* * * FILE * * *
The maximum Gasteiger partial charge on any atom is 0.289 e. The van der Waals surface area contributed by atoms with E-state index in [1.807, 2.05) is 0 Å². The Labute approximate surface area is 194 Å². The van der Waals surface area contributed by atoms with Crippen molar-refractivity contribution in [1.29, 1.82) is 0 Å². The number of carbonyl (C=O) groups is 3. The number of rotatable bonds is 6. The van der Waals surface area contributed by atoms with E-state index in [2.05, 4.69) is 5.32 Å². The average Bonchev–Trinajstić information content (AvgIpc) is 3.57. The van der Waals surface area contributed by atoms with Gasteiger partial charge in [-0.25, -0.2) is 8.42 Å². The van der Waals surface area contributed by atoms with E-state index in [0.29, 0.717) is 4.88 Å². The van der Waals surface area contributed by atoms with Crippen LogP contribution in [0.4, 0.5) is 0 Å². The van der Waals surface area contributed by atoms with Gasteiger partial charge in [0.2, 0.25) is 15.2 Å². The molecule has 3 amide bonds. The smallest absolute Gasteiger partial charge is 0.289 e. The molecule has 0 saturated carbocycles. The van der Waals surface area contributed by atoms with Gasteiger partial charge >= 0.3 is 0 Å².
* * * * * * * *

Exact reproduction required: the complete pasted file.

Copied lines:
The maximum Gasteiger partial charge on any atom is 0.289 e. The van der Waals surface area contributed by atoms with E-state index in [1.807, 2.05) is 0 Å². The Labute approximate surface area is 194 Å². The van der Waals surface area contributed by atoms with Crippen molar-refractivity contribution in [1.29, 1.82) is 0 Å². The number of carbonyl (C=O) groups is 3. The number of rotatable bonds is 6. The van der Waals surface area contributed by atoms with E-state index in [2.05, 4.69) is 5.32 Å². The average Bonchev–Trinajstić information content (AvgIpc) is 3.57. The van der Waals surface area contributed by atoms with Gasteiger partial charge in [-0.25, -0.2) is 8.42 Å². The van der Waals surface area contributed by atoms with E-state index in [0.29, 0.717) is 4.88 Å². The van der Waals surface area contributed by atoms with Crippen LogP contribution in [0.4, 0.5) is 0 Å². The van der Waals surface area contributed by atoms with Gasteiger partial charge in [0.2, 0.25) is 15.2 Å². The molecule has 3 amide bonds. The smallest absolute Gasteiger partial charge is 0.289 e. The molecule has 0 saturated carbocycles. The van der Waals surface area contributed by atoms with Gasteiger partial charge >= 0.3 is 0 Å².